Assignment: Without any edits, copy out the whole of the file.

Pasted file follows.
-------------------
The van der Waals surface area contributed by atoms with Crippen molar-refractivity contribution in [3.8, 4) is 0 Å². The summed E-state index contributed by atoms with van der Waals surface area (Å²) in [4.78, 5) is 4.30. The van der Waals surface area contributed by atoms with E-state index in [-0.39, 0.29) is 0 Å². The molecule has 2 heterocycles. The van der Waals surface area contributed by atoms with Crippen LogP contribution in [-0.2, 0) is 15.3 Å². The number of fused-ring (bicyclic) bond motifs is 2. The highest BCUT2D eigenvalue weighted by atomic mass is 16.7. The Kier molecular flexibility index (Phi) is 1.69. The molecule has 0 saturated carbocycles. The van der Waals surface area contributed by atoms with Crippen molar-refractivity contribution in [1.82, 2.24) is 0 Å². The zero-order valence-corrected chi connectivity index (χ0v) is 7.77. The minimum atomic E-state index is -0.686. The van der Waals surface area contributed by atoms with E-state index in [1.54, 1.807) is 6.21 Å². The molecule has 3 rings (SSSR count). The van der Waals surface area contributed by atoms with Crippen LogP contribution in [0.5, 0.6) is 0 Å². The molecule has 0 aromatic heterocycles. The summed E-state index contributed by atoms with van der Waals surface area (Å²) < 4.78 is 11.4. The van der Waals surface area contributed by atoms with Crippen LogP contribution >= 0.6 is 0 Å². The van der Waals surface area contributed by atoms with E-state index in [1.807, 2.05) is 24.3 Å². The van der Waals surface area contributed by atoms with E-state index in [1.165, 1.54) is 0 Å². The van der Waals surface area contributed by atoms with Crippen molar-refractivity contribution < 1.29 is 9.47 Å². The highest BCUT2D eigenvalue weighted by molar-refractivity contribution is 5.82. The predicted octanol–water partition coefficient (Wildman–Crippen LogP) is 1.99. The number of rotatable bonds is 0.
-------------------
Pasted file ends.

The van der Waals surface area contributed by atoms with Crippen molar-refractivity contribution in [3.8, 4) is 0 Å². The summed E-state index contributed by atoms with van der Waals surface area (Å²) in [4.78, 5) is 4.30. The van der Waals surface area contributed by atoms with E-state index in [-0.39, 0.29) is 0 Å². The molecule has 2 heterocycles. The van der Waals surface area contributed by atoms with Crippen LogP contribution in [-0.2, 0) is 15.3 Å². The number of fused-ring (bicyclic) bond motifs is 2. The highest BCUT2D eigenvalue weighted by atomic mass is 16.7. The Kier molecular flexibility index (Phi) is 1.69. The molecule has 0 saturated carbocycles. The van der Waals surface area contributed by atoms with Crippen molar-refractivity contribution in [1.82, 2.24) is 0 Å². The zero-order valence-corrected chi connectivity index (χ0v) is 7.77. The minimum atomic E-state index is -0.686. The van der Waals surface area contributed by atoms with E-state index in [1.54, 1.807) is 6.21 Å². The molecule has 3 rings (SSSR count). The van der Waals surface area contributed by atoms with Crippen LogP contribution in [0.5, 0.6) is 0 Å². The molecule has 0 aromatic heterocycles. The summed E-state index contributed by atoms with van der Waals surface area (Å²) < 4.78 is 11.4. The van der Waals surface area contributed by atoms with Crippen LogP contribution >= 0.6 is 0 Å². The van der Waals surface area contributed by atoms with E-state index in [1.807, 2.05) is 24.3 Å². The van der Waals surface area contributed by atoms with E-state index in [1.165, 1.54) is 0 Å². The van der Waals surface area contributed by atoms with Crippen molar-refractivity contribution < 1.29 is 9.47 Å². The highest BCUT2D eigenvalue weighted by molar-refractivity contribution is 5.82. The predicted octanol–water partition coefficient (Wildman–Crippen LogP) is 1.99. The number of rotatable bonds is 0.